At the start of the week I have students pick up a sheet that includes 5 multiple choice answer forms of 10 questions each. Then using my projector, I display 3-5 warm-up questions for them to answer. Some days I do more and some days I do less, it really depends on how tough the content is in which we are learning. I like for the answer forms to have 10 questions just to be safe. The cool part about this site is that even though your answer form might have 10 questions and the actual test/worksheet/problems that you assign are less than this number, it will still score the test accurately without marking blank answers as wrong.

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Today was the first day back to school after holiday break. Tomorrow, my Algebra 1 class has their end of year exam to determine whether or not they are proficient enough to move on to Intermediate Algebra.

Why does our school have such a test? As math teachers, we’ve found that different teachers grade different ways, and as a result, some students aren’t as proficient as they should be as they enter the next level of mathematics.  To overcome this, the math department created a test, over a decade ago, in which all Algebra students need to pass in order to advance to higher math courses. By doing so, the math department can be sure that students in upper level math courses are proficient in their algebraic fundamentals. On the downside, students hate it because if they don’t pass, then it’s another year of Algebra for them, no matter what their grade is in Algebra. Counselors and the Vice Principal in charge of scheduling hate it because it puts a huge number of students back into Algebra, instead of having them go on to their pre-scheduled class.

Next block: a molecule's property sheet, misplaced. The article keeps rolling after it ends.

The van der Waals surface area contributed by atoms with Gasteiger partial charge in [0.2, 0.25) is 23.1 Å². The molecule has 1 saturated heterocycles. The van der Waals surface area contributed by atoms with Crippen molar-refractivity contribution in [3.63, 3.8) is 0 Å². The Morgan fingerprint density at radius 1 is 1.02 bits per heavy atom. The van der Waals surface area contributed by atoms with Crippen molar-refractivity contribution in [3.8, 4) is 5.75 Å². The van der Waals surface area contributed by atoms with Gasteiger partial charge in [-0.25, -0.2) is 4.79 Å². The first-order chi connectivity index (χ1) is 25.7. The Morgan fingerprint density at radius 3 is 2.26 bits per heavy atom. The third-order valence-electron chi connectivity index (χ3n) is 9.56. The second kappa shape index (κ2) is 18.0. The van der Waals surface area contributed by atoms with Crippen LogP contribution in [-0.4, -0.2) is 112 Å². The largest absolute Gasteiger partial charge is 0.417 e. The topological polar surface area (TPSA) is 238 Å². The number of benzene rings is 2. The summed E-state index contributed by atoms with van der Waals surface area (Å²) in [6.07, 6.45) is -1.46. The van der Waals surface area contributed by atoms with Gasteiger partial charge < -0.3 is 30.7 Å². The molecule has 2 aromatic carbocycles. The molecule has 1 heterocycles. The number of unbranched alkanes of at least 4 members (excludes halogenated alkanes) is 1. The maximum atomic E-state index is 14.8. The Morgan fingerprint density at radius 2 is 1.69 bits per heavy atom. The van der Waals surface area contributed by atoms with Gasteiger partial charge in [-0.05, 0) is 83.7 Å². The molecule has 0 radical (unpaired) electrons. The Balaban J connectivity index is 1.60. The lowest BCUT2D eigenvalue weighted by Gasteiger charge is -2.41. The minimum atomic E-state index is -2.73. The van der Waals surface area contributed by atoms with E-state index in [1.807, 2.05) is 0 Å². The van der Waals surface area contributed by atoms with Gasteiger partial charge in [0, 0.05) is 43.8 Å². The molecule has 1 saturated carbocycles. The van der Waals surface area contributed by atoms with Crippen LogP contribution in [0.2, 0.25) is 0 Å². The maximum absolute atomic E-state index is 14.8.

Why was the test scheduled on the second day after returning back from holiday break? I have no clue, but I think it has something to do with scheduling.

After meeting with my Algebra class today, one thing is certain; a majority of my class either didn’t study, or they studied a minimal amount; which is a bit disappointing, since I spent so much time creating a YouTube playlist that includes videos for each of the skills on the test.